How to Avoid Road Rage - NECN


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How to Avoid Road Rage



    Changing Aggressive Driving Behavior

    Following a road rage incident in which a man was on the hood of an SUV going 70 mph, people are being reminded not to drive aggressively.

    (Published Tuesday, Jan. 29, 2019)

    The video of an apparent road rage incident on the Massachusetts Turnpike has been seen around the world, but it has some wondering if it is indicative of a bigger problem in Massachusetts when it comes to aggressive driving.

    After NBC10 Boston posted the exclusive video online, many on social media were not surprised by the behavior. Dozens of commenters called the video, where a man can be seen clinging to the hood for about three miles, "normal" and "standard protocol for Boston drivers."

    At the Parkway Driving School in Boston's West Roxbury neighborhood, instructors will use the video as a lesson. They teach students how to handle road rage, and they see it a lot.

    "It's aggression 101," driving instructor Joao Costa said. "We will have people cut us off or we will have people want to speed up. We tell them don't engage, and if you know you have triggers, avoid the triggers."

    Driving Instructor to Use Road Rage Video in Lessons

    [NECN] Driving Instructor to Use Road Rage Video in Lessons

    Angry driving can spark dangerous confrontations, as seen on the Massachusetts Turnpike when one driver sped by with a man on the hood of his car. Now, one instructor determined to change aggressive driving says he will use that video as a lesson on how not to handle road rage.

    (Published Wednesday, Jan. 30, 2019)

    Costa, a driving instructor for nearly a decade, said triggers can be anything from city streets to traffic. Last year, Allstate named Boston drivers the second worst in the country after Baltimore. He thinks the population has something to do with it.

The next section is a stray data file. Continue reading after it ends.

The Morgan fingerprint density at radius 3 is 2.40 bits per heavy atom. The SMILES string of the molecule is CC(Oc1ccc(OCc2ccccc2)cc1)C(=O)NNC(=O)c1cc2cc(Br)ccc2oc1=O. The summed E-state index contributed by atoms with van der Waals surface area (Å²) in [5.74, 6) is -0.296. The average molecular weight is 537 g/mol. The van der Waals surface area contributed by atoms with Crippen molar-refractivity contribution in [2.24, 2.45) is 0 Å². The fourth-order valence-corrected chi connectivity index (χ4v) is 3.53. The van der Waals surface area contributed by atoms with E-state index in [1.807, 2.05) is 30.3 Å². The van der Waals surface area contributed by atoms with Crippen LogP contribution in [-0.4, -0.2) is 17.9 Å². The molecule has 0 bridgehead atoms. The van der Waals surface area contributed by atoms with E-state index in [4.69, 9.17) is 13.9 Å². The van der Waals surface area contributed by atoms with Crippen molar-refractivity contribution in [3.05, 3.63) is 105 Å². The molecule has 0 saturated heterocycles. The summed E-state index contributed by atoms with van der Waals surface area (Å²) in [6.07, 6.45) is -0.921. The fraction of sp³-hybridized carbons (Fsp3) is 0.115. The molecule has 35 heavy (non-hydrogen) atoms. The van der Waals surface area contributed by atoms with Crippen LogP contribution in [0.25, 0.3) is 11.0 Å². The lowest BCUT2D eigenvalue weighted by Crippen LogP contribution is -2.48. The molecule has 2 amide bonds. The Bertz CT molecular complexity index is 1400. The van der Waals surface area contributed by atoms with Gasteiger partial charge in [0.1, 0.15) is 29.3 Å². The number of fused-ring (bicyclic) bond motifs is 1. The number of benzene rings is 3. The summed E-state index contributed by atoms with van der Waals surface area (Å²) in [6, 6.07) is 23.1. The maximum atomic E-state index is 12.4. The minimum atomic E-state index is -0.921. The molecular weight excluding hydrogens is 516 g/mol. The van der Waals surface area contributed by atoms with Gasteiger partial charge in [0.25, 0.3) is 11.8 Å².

"A lot of it has to do with rushing and in Boston, people are always rushing," Costa said.

    When it comes to driver behavior, Bryan Reimer is somewhat of an expert. He studies it as a research analyst at the MIT Center for Transportation and Logistics.

    He said society's dependence on technology is taking a toll on face-to-face communication skills, which can further escalate stressful incidents on the road.

    "We may very well see more situations occur where we just can't settle situations with words," Reimer said. "We're just not used to it to anymore."

    He is already thinking about what road rage will look like when more cars are driverless. There have been reports of people slashing tires and throwing rocks at autonomous vehicles in other parts of the country.

    As for how to de-escalate the situation if drivers find themselves enraged, Costa recommends taking a break or a more relaxing route. He said the last thing drivers should do is engage.

    "Because you don't know who or what you're dealing with," Costa said. "Everybody says I'm a Great Dane, but be careful, because that little Chihuahua could take you down."

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